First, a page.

Charlie holds a bachelor of arts degree in biology (evolution, ecology and behavior), 2010, cum laude,  from Skidmore College, Saratoga Springs, New York. He received his doctorate in natural resources in 2018 from the University of Vermont, where he was a Gund Institute for Environment graduate fellow. In his dissertation, he examined how landscape and farm management affect the multiple benefits provided by wild bees. 

Nicholson joined UC Davis as a postdoctoral scholar in the spring of 2019, and receives funding support from the USDA Invasive Species and Pollinator Health Unit. He recently co-authored a paper, “Natural Hazard Threats to Pollinators and Pollination,” published in the journal Global Change Biology, that analyzed 117 published research papers on natural hazards that threaten pollinators and pollination. 

His other interests include multiple dimensions of biodiversity, conservation planning, agricultural management, ecosystem services, and community and landscape ecology. 

Robbin Thorp 
Thorp, a member of the UC Davis entomology faculty for 30 years, from 1964-1994, died June 7, 2019 at his Davis home at age 85. A tireless advocate of pollinator species protection and conservation, Thorp was known for his expertise, dedication and passion in protecting native pollinators, especially bumble bees, and for his teaching, research and public service. He was an authority on pollination ecology, ecology and systematics of honey bees, bumble bees, vernal pool bees, conservation of bees, native bees and crop pollination, and bees of urban gardens and agricultural landscapes.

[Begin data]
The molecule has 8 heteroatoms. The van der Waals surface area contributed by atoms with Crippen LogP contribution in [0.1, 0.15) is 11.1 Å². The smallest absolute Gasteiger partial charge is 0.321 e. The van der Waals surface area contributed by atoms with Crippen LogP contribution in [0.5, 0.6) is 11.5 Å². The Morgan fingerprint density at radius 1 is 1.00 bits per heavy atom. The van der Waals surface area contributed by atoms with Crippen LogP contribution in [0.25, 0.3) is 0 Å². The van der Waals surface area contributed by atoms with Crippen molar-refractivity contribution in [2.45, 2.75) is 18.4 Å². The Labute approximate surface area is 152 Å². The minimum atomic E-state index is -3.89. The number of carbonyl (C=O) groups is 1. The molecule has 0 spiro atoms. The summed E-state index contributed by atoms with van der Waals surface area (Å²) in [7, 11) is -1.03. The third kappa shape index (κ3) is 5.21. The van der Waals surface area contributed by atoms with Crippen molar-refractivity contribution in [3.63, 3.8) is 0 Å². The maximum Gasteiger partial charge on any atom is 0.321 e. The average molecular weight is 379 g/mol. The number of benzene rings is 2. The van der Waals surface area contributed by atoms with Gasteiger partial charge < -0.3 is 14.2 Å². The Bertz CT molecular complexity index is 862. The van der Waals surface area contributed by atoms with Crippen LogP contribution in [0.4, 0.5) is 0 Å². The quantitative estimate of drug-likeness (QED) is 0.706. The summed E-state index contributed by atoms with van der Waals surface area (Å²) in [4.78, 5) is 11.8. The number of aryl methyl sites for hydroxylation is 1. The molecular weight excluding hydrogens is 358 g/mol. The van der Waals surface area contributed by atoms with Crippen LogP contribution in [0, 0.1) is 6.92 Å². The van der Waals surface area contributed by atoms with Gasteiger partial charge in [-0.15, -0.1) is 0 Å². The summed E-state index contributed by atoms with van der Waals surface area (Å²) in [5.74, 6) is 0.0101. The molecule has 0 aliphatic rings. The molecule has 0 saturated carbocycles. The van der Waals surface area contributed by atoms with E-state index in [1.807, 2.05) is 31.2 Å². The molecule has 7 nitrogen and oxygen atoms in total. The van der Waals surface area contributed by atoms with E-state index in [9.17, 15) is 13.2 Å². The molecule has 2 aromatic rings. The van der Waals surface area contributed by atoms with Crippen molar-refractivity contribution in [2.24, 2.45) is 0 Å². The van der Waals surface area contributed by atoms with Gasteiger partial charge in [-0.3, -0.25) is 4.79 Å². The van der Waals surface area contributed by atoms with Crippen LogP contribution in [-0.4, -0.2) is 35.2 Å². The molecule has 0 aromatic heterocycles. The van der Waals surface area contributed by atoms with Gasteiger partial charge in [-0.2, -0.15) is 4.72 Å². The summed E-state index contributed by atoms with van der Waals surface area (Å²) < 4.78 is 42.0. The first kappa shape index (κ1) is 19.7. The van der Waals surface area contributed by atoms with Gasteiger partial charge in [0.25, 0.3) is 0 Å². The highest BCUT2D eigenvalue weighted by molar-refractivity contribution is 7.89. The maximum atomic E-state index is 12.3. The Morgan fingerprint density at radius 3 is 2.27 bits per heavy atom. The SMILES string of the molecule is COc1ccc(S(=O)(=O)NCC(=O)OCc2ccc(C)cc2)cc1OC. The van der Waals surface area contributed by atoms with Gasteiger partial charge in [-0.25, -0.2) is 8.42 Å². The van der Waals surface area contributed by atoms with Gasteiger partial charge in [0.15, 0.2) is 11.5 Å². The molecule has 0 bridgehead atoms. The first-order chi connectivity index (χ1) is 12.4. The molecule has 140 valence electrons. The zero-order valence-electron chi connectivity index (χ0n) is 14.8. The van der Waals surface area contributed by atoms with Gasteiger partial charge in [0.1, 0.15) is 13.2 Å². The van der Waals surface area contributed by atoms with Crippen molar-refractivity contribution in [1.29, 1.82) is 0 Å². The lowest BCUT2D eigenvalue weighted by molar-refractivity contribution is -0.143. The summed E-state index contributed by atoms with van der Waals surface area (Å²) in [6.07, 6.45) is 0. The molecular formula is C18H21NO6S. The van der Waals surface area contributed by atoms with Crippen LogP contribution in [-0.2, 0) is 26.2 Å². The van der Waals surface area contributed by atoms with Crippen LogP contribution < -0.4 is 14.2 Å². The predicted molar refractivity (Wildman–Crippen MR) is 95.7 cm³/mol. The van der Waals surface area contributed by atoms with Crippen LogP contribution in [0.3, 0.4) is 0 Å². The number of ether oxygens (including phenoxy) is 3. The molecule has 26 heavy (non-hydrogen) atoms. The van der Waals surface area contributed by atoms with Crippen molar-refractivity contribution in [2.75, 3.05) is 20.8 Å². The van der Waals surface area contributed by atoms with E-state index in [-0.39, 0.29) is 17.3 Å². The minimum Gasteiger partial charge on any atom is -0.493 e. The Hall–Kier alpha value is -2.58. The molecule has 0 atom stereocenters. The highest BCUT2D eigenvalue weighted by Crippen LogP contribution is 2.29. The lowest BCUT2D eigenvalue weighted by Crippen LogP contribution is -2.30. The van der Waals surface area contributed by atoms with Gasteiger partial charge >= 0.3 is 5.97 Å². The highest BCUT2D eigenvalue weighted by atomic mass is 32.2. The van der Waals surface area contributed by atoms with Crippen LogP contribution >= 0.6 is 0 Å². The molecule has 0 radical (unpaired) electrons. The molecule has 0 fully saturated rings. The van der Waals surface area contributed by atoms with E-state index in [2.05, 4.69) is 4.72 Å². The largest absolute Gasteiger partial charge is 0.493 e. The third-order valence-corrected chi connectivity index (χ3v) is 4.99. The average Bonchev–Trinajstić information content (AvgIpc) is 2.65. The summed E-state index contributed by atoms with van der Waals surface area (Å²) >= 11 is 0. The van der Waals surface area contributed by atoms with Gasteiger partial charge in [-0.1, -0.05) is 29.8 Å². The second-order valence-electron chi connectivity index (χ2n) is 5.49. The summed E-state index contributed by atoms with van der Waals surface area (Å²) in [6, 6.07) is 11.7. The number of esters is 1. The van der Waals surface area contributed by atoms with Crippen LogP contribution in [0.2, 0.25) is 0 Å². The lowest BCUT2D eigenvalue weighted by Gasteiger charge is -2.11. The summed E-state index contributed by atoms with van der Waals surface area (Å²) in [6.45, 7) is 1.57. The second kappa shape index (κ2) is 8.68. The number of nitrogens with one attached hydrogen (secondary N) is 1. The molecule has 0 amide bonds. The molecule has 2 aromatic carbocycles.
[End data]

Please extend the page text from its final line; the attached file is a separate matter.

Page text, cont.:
He achieved emeritus status in 1994 but continued to engage in research, teaching and public service until a few weeks before his death. In 2014, he co-authored two books Bumble Bees of North America: An Identification Guide (Princeton University, 2014) and California Bees and Blooms: A Guide for Gardeners and Naturalists (Heyday, 2014).

Every summer from 2002 to 2018, Thorp volunteered his time and expertise to be one of the instructors in The Bee Course. In a 2013 interview with the UC Davis Department of Entomology and Nematology, Thorp said he loved teaching at The Bee Course and praised the co-instructors and students. "Ron McGinley who got his undergraduate degree at UC Davis does most of the initial student contact and scheduling for the course. Steve Buchmann, who got his PhD at UC Davis in 1978, is one of the instructors.  There are usually about eight instructors and 22 participants for the course.  Most of the time is spent in the lab identifying bees to genus.  At least three days are spent in the field so students can see various bees doing their thing, collect them and bring them back to the lab to identify them.  It is a great experience for students to interact with instructors and especially with their peers from around the world.  Instructors all donate their time to teach in the course, but benefit from the chance to get together with colleagues and a new cohort of interesting students each year.  Every class is different (that is, it takes on its own personality) and each student brings something new and different to the mix."

Robbin Thorp would have been proud of what happened on Thursday, Jan. 14.